Jeff Brackett is the author of Chucklers, which is a wildly fast-paced horror ride. The story features the outbreak of an ancient virus that turns victims into homicidal maniacs, with the odd side effect that they can’t stop finding the humor in everything around them. Think zombie apocalypse, if the zombies laughed maniacally the whole time. The prolific author was kind enough to answer a few questions about the book and what he has on deck (pun intended).
nK: Welcome, Jeff. Great work on Chucklers. I really enjoyed it for the creep factor, and for the uniqueness of the story. Can you tell me where you draw inspiration for this type of writing?
JB: Thanks. I appreciate the kind words. I’m really glad you liked it.
As for the inspiration, well, that’s actually a pretty loaded question. And in order to answer it completely, I have to take you down the rabbit hole for a bit…
You see the process for this novel was so far out of the ordinary for me that it’s not even funny. The “Chucklers” trilogy (yes, it’s going to be a trilogy) isn’t like anything else I’ve written. First of all, I don’t normally write horror. That may account for the uniqueness you mentioned. Before this book, my only other foray into the genre was a short story I wrote for an anthology. The anthology was going to be a re-imagining of the old Universal Studios classic monsters. It was going to be a charity gig, and was being organized by horror author, Edward Lorn. Ed and I have been good friends since 2012, when we were both getting our feet wet with our writing and had both just released our first novels. We had the same editor, and she introduced us. We’ve been great friends ever since.
But when he asked me to do a story for his anthology, I initially declined. You see, the other authors he had lined up were already building their reputations as horror writers, while I had never written in the genre. My writing up to that point had been in the post-apocalyptic and sci-fi arenas, and to be perfectly honest, the idea of submitting alongside these other writers intimidated the hell out of me. But when he lost one of the other authors, he asked me again. To make a long story short (no pun intended), he finally convinced me, and the result was the short, “Ghost Story”. I was pretty nervous about submitting it, but after reading it, he and a few others really seemed to like it, telling me I had a knack for horror.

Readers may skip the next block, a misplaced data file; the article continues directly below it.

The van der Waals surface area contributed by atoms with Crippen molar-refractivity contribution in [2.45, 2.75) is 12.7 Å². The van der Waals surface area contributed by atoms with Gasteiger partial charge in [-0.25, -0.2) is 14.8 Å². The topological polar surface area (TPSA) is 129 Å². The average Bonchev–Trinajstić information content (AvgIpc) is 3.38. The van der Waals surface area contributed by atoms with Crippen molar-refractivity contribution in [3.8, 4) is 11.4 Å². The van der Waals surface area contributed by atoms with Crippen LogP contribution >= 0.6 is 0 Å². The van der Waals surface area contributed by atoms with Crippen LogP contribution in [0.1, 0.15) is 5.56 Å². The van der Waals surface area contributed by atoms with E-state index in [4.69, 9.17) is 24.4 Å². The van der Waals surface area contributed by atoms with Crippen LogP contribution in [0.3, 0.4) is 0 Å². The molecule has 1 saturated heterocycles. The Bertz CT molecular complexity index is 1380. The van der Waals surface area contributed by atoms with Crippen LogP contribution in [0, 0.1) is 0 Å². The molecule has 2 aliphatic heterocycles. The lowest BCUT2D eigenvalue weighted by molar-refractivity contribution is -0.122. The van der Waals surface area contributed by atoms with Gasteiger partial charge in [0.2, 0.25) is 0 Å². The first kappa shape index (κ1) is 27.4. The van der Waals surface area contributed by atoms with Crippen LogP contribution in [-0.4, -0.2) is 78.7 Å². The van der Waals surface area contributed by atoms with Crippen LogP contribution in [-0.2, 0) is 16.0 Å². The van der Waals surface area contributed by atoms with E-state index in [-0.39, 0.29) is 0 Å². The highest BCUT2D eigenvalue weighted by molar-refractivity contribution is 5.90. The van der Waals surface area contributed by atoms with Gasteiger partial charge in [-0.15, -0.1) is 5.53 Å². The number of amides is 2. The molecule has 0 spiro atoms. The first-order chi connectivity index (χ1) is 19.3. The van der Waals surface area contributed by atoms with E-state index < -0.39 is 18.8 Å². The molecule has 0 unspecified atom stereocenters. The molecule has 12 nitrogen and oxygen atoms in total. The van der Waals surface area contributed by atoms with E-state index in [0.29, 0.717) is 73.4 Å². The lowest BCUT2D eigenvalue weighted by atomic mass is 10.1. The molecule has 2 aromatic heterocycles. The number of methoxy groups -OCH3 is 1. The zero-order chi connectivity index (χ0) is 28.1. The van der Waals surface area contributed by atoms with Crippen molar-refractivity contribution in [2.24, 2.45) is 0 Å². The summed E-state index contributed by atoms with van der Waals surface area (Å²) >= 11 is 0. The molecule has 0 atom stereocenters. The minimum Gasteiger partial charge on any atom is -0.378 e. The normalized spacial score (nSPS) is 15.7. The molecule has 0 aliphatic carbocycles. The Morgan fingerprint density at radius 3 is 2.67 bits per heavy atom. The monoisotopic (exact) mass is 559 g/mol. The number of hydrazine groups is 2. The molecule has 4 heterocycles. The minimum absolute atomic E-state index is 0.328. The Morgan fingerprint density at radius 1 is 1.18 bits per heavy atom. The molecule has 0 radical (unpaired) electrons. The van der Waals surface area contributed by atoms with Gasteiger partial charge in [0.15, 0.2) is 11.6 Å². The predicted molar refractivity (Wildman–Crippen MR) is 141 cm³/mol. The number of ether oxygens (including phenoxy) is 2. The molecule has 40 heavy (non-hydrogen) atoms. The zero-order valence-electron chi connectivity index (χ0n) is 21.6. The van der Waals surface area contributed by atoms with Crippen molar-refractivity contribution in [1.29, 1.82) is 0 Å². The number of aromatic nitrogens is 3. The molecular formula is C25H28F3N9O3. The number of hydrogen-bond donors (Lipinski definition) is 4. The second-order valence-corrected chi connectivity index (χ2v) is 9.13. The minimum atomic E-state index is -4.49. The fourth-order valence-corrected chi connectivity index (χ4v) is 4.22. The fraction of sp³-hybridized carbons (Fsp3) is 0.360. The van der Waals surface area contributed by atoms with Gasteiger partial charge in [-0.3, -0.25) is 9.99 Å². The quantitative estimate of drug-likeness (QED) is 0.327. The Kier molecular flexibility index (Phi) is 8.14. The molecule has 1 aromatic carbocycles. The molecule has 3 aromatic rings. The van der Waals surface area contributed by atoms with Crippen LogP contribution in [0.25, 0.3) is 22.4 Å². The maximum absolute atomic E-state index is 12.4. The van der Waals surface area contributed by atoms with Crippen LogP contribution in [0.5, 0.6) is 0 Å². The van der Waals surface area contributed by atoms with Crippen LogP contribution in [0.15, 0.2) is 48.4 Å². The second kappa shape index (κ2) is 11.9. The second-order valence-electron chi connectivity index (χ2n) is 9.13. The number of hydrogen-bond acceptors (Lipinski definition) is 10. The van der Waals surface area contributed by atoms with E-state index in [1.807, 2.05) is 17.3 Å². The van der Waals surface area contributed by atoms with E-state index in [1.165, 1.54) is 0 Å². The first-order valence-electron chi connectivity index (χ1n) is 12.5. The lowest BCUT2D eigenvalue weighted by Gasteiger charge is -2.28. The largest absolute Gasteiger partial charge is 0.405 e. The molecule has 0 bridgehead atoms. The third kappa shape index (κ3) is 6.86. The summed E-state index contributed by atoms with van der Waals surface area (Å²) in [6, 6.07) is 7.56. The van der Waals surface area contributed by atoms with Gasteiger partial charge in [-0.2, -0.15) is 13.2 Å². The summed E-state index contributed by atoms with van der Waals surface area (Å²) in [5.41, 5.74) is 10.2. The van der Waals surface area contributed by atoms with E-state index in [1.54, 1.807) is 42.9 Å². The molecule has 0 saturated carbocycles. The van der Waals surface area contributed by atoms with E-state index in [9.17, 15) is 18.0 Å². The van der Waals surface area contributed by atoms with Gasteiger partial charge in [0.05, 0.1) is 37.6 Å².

So when Ed approached me later with the idea that we collaborate on a novel together, I agreed. He wanted to expand on a short story he had published in which people began laughing and killing each other for no apparent reason. His thinking was that since I was familiar with the PA genre, and he was familiar with the horror genre, we could complement one another’s writing to create a good apocalyptic horror tale. It worked for a while, but life seemed to have other ideas about our collaboration. In the end, I wrote too slowly, and Ed ended up with a rather lucrative offer that was just too good to pass up. When the smoke had cleared, he was going to have to dedicate all his time to a new project, but gave me his blessing and turned the project over to me.